EDITOR: As do most Americans, I agree that some solution must be found for the 11 million hapless undocumented workers who hide in the shadows and slink around in fear.
The Immigration Bill on Capitol Hill is trying to do just that. Unfortunately, as part of the political sausage-making, some worthwhile programs have been sacrificed. Under the original Senate Immigration Bill, all J-1 student exchange programs, such as summer camp counselors and au pairs, were to be eliminated. That is approximately 200,000 young people from all over the world, all university students (except for au pair), the future leaders of their respective countries.
This was puzzling as J-1 programs are the cornerstone of U.S. public diplomacy efforts. The Senate Bill reclassified all of these as "foreign labor" (under Subsection F, "Human Trafficking") and as such, the U.S. employers would have to pay for all of the students' program expenses, including their airfare, insurance, housing and visa fees — in addition to their regular stipend. Sen. Schumer's amendment added insult to injury by making the U.S. non-profit sponsors post an additional $500 bond for every student (to be put in a federal fund to repair the border). No businessman in his right mind would have paid foreign students' airfares and other fees to flip hamburgers in Virginia Beach or tend the young campers in the Adirondacks.
These are cultural and educational programs, not "labor." The foreign students enrich the fabric of our cultural life and become life-long friends of the United States. And, boy, do we ever need friends around the world! This was basically a piece of raw meat thrown to the unions, who maintain that these students are stealing jobs from the Americans (nonsense). Student exchange organizations were saved at the last minute by Sens. Corker and John Hoeven of North Dakota.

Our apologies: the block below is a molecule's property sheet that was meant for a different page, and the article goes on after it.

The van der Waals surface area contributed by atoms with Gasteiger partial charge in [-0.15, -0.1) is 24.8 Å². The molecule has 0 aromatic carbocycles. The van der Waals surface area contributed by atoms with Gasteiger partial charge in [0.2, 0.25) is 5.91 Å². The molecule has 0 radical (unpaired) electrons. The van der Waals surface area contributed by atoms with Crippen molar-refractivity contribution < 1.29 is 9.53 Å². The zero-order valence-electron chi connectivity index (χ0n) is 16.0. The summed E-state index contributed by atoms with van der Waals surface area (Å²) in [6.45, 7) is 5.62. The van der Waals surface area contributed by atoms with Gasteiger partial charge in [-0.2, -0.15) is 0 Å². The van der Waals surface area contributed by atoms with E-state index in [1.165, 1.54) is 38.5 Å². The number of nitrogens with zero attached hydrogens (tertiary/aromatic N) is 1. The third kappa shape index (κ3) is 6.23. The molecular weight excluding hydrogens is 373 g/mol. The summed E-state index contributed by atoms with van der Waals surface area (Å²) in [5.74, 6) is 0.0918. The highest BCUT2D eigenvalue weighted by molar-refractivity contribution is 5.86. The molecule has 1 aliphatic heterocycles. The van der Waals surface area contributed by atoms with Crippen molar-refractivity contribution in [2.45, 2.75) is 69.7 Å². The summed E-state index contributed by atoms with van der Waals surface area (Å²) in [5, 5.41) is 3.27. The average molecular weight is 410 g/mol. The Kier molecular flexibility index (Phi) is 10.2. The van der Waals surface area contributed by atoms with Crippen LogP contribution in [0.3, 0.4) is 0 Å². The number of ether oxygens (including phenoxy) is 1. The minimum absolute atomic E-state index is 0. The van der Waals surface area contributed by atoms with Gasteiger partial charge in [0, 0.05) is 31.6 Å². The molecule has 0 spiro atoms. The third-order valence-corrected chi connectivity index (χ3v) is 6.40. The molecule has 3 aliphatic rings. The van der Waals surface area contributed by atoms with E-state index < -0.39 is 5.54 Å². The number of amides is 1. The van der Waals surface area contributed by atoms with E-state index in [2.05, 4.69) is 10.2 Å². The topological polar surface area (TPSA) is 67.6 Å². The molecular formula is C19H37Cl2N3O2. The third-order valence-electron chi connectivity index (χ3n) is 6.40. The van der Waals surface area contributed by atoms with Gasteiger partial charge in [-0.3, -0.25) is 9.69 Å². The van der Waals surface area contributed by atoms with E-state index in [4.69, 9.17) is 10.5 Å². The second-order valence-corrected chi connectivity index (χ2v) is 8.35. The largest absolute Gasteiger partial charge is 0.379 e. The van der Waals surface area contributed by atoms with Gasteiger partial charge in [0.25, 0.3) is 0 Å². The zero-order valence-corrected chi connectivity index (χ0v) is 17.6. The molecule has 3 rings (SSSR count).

The Senate Bill now "only" imposes heavy financial burdens and legal liabilities on U.S. student organizations and their overseas partners. Schumer's bond was cut to $100. Let's hope these provisions will be thrown out in the House Immigration Bill. Or better yet, kill the Senate bill in the joint conference and start again, without piggybacking the pressure groups' agendas. It is sad that this needed legislation was perverted by lobbyists. It also appears this bill is destined for the legislative dustbin and the undocumented workers will be the losers.
Kristi Doyle, Petaluma
On climate change
EDITOR: A review of 12,000 papers on climate change, in the May 15th issue of "Environmental Research Letters" found that 97 percent of scientists attribute climate change to human activities. Although we're unlikely to reverse climate change, we can mitigate its effects by reducing our driving, energy use, and meat consumption.
Yes, meat consumption. A 2006 U.N. report estimated that meat consumption accounts for 18 percent of man-made greenhouse gases. A 2009 article in the respected World Watch magazine suggested that it may be closer to 50 percent.
Carbon dioxide, the principal greenhouse gas, is generated by burning forests to create animal pastures and by combustion of fossil fuels to confine, feed, transport, and slaughter animals. The much more damaging methane and nitrous oxide are discharged from digestive tracts of cattle and from animal waste cesspools, respectively.
Each of us has the power to reduce the devastating effects of climate change every time we eat. Our local supermarket offers a rich variety of soy-based lunch meats, hotdogs, veggie burgers and soy and nut-based dairy products, as well as an ample selection of vegetables, fruits, grains, and nuts. Product lists, easy recipes, and transition tips are at www.livevegan.org.